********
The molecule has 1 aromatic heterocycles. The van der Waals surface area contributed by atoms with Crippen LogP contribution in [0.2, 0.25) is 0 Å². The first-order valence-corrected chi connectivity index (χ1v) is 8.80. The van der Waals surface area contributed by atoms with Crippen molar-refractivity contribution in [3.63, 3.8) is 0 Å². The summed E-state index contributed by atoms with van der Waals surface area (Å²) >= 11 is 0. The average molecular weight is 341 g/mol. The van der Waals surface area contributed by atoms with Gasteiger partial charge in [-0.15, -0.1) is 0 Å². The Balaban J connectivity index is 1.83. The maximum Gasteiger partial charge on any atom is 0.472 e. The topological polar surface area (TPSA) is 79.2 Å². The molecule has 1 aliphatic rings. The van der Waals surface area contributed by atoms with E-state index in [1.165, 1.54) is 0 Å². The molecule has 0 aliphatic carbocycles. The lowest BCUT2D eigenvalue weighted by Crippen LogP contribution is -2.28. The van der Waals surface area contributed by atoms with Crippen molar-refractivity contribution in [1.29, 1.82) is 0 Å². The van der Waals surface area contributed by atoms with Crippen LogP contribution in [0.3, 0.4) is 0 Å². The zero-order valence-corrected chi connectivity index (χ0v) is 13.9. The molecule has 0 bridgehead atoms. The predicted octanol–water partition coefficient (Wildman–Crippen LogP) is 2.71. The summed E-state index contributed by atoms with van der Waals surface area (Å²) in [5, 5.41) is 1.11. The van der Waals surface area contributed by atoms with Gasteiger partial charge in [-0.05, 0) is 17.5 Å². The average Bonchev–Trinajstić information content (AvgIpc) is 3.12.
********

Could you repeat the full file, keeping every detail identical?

The molecule has 1 aromatic heterocycles. The van der Waals surface area contributed by atoms with Crippen LogP contribution in [0.2, 0.25) is 0 Å². The first-order valence-corrected chi connectivity index (χ1v) is 8.80. The van der Waals surface area contributed by atoms with Crippen molar-refractivity contribution in [3.63, 3.8) is 0 Å². The summed E-state index contributed by atoms with van der Waals surface area (Å²) >= 11 is 0. The average molecular weight is 341 g/mol. The van der Waals surface area contributed by atoms with Gasteiger partial charge in [-0.15, -0.1) is 0 Å². The Balaban J connectivity index is 1.83. The maximum Gasteiger partial charge on any atom is 0.472 e. The topological polar surface area (TPSA) is 79.2 Å². The molecule has 1 aliphatic rings. The van der Waals surface area contributed by atoms with E-state index in [1.165, 1.54) is 0 Å². The molecule has 0 aliphatic carbocycles. The lowest BCUT2D eigenvalue weighted by Crippen LogP contribution is -2.28. The van der Waals surface area contributed by atoms with Crippen molar-refractivity contribution in [1.29, 1.82) is 0 Å². The van der Waals surface area contributed by atoms with Crippen LogP contribution in [0.3, 0.4) is 0 Å². The zero-order valence-corrected chi connectivity index (χ0v) is 13.9. The molecule has 0 bridgehead atoms. The predicted octanol–water partition coefficient (Wildman–Crippen LogP) is 2.71. The summed E-state index contributed by atoms with van der Waals surface area (Å²) in [5, 5.41) is 1.11. The van der Waals surface area contributed by atoms with Gasteiger partial charge in [-0.05, 0) is 17.5 Å². The average Bonchev–Trinajstić information content (AvgIpc) is 3.12.